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RATIONALE This review provides insight for the judicious selection of nicotine dose ranges and routes of administration for in vivo studies. The literature is replete with reports in which a dosaging regimen chosen for a specific nicotine-mediated response was suboptimal for the species used. In many cases, such discrepancies could be attributed to the(More)
Choosing the best genetic strains of mice for developing a new knockout or transgenic mouse requires extensive knowledge of the endogenous traits of inbred strains. Background genes from the parental strains may interact with the mutated gene, in a manner which could severely compromise the interpretation of the mutant phenotype. The present overview(More)
Pharmacological evaluation of nicotine-stimulated dopamine release from striatum has yielded data consistent with activation of a single population of nicotinic acetylcholine receptors (nAChR). However, discovery that alpha-conotoxin MII (alpha-CtxMII) partially inhibits the response indicates that two classes of presynaptic nAChRs mediate dopamine release.(More)
alpha-Conotoxin MII (CtxMII), a peptide toxin from the venom of the predatory cone snail Conus magus, displays an unusual nicotinic pharmacology. Specific binding of a radioiodinated derivative ((125)I-alpha-CtxMII) was identified in brain region homogenates and tissue sections. Quantitative autoradiography indicated that (125)I-alpha-CtxMII binding sites(More)
Subtypes of nicotinic acetylcholine receptors (nAChR) containing alpha6 subunits comprise 25 to 30% of the presynaptic nAChRs expressed in striatal dopaminergic terminals in rodents and 70% in monkeys. This class of receptors, potentially important in nicotine addiction, binds alpha-conotoxin MII (alpha-CtxMII) with high affinity and is heterogeneous,(More)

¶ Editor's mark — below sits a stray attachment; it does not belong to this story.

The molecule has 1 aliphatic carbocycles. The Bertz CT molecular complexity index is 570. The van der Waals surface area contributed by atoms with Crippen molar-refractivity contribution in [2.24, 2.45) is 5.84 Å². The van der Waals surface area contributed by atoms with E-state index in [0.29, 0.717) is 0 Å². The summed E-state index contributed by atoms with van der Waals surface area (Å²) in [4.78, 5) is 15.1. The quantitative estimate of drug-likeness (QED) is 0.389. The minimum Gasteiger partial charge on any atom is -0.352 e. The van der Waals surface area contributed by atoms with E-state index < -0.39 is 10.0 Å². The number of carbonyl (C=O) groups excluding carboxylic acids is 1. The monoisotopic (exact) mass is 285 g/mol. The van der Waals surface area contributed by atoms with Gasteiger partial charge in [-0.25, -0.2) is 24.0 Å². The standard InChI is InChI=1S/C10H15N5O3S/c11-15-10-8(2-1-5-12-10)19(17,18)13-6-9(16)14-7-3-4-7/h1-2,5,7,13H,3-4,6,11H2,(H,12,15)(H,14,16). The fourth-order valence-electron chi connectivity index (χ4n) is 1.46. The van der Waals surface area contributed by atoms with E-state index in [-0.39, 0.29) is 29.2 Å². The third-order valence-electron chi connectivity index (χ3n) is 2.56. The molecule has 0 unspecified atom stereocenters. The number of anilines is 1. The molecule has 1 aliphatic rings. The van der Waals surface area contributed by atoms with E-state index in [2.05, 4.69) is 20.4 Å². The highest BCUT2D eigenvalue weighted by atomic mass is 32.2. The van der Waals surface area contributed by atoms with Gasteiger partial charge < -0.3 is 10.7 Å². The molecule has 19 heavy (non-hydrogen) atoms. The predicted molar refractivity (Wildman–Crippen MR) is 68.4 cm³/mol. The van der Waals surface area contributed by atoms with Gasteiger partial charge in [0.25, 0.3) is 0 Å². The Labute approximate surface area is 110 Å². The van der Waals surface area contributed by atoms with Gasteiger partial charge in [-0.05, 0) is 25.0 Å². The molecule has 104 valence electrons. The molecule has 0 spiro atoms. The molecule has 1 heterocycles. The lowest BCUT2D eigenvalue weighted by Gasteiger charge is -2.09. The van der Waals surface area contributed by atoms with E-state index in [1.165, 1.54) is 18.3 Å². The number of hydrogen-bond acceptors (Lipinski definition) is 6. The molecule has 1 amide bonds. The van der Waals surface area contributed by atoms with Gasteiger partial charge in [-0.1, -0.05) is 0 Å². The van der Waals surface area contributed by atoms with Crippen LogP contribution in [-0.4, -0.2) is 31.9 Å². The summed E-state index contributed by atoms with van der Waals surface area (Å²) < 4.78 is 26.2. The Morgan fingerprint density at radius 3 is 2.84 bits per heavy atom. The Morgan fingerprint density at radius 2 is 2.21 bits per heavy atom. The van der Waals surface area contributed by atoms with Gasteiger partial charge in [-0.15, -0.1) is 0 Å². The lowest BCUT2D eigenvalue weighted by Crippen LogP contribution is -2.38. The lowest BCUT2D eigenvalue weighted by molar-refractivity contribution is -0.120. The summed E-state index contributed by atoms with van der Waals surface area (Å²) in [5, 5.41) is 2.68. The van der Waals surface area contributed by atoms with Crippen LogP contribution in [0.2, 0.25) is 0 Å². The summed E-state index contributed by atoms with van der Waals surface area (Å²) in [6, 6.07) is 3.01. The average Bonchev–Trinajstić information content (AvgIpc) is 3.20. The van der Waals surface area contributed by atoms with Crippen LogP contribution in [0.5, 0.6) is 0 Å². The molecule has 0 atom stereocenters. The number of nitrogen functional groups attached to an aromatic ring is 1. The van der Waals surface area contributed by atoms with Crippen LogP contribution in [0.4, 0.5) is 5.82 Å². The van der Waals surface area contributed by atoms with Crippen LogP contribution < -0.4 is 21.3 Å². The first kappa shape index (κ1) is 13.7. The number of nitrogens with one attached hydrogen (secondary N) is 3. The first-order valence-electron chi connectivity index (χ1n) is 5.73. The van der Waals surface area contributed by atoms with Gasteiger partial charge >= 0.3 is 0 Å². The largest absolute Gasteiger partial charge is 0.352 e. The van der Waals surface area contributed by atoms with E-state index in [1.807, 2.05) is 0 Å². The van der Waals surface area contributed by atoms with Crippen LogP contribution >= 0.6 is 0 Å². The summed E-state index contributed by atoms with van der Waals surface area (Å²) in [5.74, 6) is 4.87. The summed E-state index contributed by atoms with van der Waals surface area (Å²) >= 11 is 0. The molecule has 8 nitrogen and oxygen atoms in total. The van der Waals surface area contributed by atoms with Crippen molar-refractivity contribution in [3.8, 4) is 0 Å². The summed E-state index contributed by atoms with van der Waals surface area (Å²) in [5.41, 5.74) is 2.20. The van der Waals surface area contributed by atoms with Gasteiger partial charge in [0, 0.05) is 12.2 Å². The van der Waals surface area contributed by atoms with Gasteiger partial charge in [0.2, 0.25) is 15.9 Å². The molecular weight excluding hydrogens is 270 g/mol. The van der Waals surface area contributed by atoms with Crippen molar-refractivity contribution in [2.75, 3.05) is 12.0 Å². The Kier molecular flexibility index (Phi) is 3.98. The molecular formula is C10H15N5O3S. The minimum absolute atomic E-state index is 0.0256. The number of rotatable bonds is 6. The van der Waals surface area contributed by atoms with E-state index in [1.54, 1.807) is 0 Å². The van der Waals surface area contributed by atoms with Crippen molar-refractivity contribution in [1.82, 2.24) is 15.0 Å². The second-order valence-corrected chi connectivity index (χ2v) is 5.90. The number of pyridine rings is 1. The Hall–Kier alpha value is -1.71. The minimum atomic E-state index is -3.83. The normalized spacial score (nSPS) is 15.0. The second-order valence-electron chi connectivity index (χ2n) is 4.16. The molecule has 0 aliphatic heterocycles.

Inbred mouse strains differ in sensitivity to a first dose of nicotine and in the development of tolerance to nicotine. The experiments reported here used six inbred mouse strains (A, BUB, C3H, C57BL/6, DBA/2, ST/b) that differ in sensitivity to an acute challenge dose of nicotine to determine whether differences in oral self-selection of nicotine exist.(More)
[(125)I]-Epibatidine binds to multiple nicotinic acetylcholine receptor (nAChR) subtypes with high affinity. In this study, [(125)I]-epibatidine was used to label and characterize a novel nAChR subtype found in mouse brain inferior colliculus, interpeduncular nucleus, and olfactory bulb homogenates. Binding of [(125)I]-epibatidine was saturable and(More)
Understanding effects of chronic nicotine requires identifying the neurons and synapses whose responses to nicotine itself, and to endogenous acetylcholine, are altered by continued exposure to the drug. To address this problem, we developed mice whose alpha4 nicotinic receptor subunits are replaced by normally functioning fluorescently tagged subunits,(More)
The binding of [3H]epibatidine, an alkaloid isolated from the skin of an Ecuadorean tree frog, was measured both in brain regions dissected from mouse brain and in tissue sections. Binding to each of 12 brain areas was saturable, but apparently monophasic; no indication of multiple binding sites was obtained. However, inhibition of epibatidine binding by(More)
Acetylcholine release stimulated by nicotinic agonists was measured as radioactivity released from perfused synaptosomes prepared from mouse interpeduncular nucleus (IPN) that had been loaded with [(3)H]choline. Agonist-stimulated release was dependent upon external calcium and over 90% of released radioactivity was acetylcholine. The release process was(More)